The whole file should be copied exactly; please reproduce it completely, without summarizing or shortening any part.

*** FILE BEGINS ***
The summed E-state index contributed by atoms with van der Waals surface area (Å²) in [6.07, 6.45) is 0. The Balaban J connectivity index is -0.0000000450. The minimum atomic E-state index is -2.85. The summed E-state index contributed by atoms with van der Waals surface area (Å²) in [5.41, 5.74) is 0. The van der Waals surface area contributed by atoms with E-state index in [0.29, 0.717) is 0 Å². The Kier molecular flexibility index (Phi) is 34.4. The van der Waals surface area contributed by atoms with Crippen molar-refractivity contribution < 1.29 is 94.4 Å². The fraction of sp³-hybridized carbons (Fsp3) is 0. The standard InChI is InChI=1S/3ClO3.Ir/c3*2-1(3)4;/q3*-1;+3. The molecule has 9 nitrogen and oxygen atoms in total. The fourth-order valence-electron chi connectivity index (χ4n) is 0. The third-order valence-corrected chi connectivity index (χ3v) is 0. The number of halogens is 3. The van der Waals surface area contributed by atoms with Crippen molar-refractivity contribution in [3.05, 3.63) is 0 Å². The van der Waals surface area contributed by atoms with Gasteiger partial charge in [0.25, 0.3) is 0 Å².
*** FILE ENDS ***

The summed E-state index contributed by atoms with van der Waals surface area (Å²) in [6.07, 6.45) is 0. The Balaban J connectivity index is -0.0000000450. The minimum atomic E-state index is -2.85. The summed E-state index contributed by atoms with van der Waals surface area (Å²) in [5.41, 5.74) is 0. The van der Waals surface area contributed by atoms with E-state index in [0.29, 0.717) is 0 Å². The Kier molecular flexibility index (Phi) is 34.4. The van der Waals surface area contributed by atoms with Crippen molar-refractivity contribution < 1.29 is 94.4 Å². The fraction of sp³-hybridized carbons (Fsp3) is 0. The standard InChI is InChI=1S/3ClO3.Ir/c3*2-1(3)4;/q3*-1;+3. The molecule has 9 nitrogen and oxygen atoms in total. The fourth-order valence-electron chi connectivity index (χ4n) is 0. The third-order valence-corrected chi connectivity index (χ3v) is 0. The number of halogens is 3. The van der Waals surface area contributed by atoms with Crippen molar-refractivity contribution in [3.05, 3.63) is 0 Å². The van der Waals surface area contributed by atoms with Gasteiger partial charge in [0.25, 0.3) is 0 Å².